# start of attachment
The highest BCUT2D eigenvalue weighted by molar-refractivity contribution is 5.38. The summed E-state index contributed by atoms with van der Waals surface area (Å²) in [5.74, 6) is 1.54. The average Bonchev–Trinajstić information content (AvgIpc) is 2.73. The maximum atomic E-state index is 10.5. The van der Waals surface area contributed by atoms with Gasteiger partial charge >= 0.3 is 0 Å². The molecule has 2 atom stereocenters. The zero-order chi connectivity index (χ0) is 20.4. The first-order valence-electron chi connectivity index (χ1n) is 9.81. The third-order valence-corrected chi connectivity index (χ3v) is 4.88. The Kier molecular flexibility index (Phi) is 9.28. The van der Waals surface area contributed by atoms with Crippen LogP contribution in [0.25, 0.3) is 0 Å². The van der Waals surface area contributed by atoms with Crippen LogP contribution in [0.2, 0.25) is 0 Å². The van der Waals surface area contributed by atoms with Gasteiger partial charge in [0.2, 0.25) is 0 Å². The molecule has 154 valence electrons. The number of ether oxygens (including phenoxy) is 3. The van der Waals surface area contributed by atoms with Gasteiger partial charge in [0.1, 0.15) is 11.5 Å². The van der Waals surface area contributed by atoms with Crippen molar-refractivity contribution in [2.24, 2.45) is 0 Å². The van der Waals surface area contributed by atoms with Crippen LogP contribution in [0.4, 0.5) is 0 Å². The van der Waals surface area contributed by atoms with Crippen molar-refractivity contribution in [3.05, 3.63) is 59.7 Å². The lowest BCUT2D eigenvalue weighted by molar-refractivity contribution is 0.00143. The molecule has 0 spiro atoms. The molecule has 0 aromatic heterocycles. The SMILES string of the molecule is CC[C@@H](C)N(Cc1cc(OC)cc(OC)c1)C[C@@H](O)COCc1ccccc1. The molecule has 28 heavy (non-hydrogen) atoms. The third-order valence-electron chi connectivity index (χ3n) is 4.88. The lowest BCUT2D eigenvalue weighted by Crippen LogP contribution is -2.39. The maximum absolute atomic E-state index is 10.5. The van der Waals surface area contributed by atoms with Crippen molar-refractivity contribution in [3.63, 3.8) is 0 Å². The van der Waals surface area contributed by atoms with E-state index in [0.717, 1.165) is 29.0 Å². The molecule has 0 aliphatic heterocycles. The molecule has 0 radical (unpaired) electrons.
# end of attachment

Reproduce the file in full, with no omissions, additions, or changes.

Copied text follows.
The highest BCUT2D eigenvalue weighted by molar-refractivity contribution is 5.38. The summed E-state index contributed by atoms with van der Waals surface area (Å²) in [5.74, 6) is 1.54. The average Bonchev–Trinajstić information content (AvgIpc) is 2.73. The maximum atomic E-state index is 10.5. The van der Waals surface area contributed by atoms with Gasteiger partial charge >= 0.3 is 0 Å². The molecule has 2 atom stereocenters. The zero-order chi connectivity index (χ0) is 20.4. The first-order valence-electron chi connectivity index (χ1n) is 9.81. The third-order valence-corrected chi connectivity index (χ3v) is 4.88. The Kier molecular flexibility index (Phi) is 9.28. The van der Waals surface area contributed by atoms with Crippen LogP contribution in [0.25, 0.3) is 0 Å². The van der Waals surface area contributed by atoms with Crippen LogP contribution in [0.2, 0.25) is 0 Å². The van der Waals surface area contributed by atoms with Gasteiger partial charge in [0.2, 0.25) is 0 Å². The molecule has 154 valence electrons. The number of ether oxygens (including phenoxy) is 3. The van der Waals surface area contributed by atoms with Gasteiger partial charge in [0.1, 0.15) is 11.5 Å². The van der Waals surface area contributed by atoms with Crippen molar-refractivity contribution in [2.24, 2.45) is 0 Å². The van der Waals surface area contributed by atoms with Crippen LogP contribution in [0.4, 0.5) is 0 Å². The van der Waals surface area contributed by atoms with Crippen molar-refractivity contribution in [3.05, 3.63) is 59.7 Å². The lowest BCUT2D eigenvalue weighted by molar-refractivity contribution is 0.00143. The molecule has 0 spiro atoms. The molecule has 0 aromatic heterocycles. The SMILES string of the molecule is CC[C@@H](C)N(Cc1cc(OC)cc(OC)c1)C[C@@H](O)COCc1ccccc1. The molecule has 28 heavy (non-hydrogen) atoms. The third-order valence-electron chi connectivity index (χ3n) is 4.88. The lowest BCUT2D eigenvalue weighted by Crippen LogP contribution is -2.39. The maximum absolute atomic E-state index is 10.5. The van der Waals surface area contributed by atoms with Crippen molar-refractivity contribution in [3.63, 3.8) is 0 Å². The van der Waals surface area contributed by atoms with E-state index in [0.717, 1.165) is 29.0 Å². The molecule has 0 aliphatic heterocycles. The molecule has 0 radical (unpaired) electrons.